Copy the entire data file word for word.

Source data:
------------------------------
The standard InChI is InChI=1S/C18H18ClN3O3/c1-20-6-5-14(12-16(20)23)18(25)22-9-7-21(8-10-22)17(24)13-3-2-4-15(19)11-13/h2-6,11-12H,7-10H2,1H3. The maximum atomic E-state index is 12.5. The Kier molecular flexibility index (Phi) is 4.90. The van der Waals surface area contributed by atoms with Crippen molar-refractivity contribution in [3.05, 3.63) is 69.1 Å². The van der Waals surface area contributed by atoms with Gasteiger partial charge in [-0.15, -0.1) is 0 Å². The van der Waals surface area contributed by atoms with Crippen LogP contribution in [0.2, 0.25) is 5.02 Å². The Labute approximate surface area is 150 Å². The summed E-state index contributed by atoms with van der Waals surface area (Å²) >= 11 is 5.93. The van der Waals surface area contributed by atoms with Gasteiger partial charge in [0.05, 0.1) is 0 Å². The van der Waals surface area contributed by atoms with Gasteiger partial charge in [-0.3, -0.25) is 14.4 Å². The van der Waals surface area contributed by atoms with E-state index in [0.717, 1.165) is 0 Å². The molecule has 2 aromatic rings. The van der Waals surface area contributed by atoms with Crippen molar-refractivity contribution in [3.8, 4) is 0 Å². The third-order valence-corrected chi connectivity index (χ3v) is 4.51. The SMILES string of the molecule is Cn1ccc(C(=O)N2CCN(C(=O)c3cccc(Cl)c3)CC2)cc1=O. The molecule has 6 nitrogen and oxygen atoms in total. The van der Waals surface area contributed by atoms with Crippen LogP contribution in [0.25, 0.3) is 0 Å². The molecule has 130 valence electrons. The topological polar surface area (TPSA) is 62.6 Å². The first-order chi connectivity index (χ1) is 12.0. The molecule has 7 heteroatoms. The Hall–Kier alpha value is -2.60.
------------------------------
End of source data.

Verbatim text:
The standard InChI is InChI=1S/C18H18ClN3O3/c1-20-6-5-14(12-16(20)23)18(25)22-9-7-21(8-10-22)17(24)13-3-2-4-15(19)11-13/h2-6,11-12H,7-10H2,1H3. The maximum atomic E-state index is 12.5. The Kier molecular flexibility index (Phi) is 4.90. The van der Waals surface area contributed by atoms with Crippen molar-refractivity contribution in [3.05, 3.63) is 69.1 Å². The van der Waals surface area contributed by atoms with Gasteiger partial charge in [-0.15, -0.1) is 0 Å². The van der Waals surface area contributed by atoms with Crippen LogP contribution in [0.2, 0.25) is 5.02 Å². The Labute approximate surface area is 150 Å². The summed E-state index contributed by atoms with van der Waals surface area (Å²) >= 11 is 5.93. The van der Waals surface area contributed by atoms with Gasteiger partial charge in [0.05, 0.1) is 0 Å². The van der Waals surface area contributed by atoms with Gasteiger partial charge in [-0.3, -0.25) is 14.4 Å². The van der Waals surface area contributed by atoms with E-state index in [0.717, 1.165) is 0 Å². The molecule has 2 aromatic rings. The van der Waals surface area contributed by atoms with Crippen molar-refractivity contribution in [3.8, 4) is 0 Å². The third-order valence-corrected chi connectivity index (χ3v) is 4.51. The SMILES string of the molecule is Cn1ccc(C(=O)N2CCN(C(=O)c3cccc(Cl)c3)CC2)cc1=O. The molecule has 6 nitrogen and oxygen atoms in total. The van der Waals surface area contributed by atoms with Crippen LogP contribution in [0.25, 0.3) is 0 Å². The molecule has 130 valence electrons. The topological polar surface area (TPSA) is 62.6 Å². The first-order chi connectivity index (χ1) is 12.0. The molecule has 7 heteroatoms. The Hall–Kier alpha value is -2.60.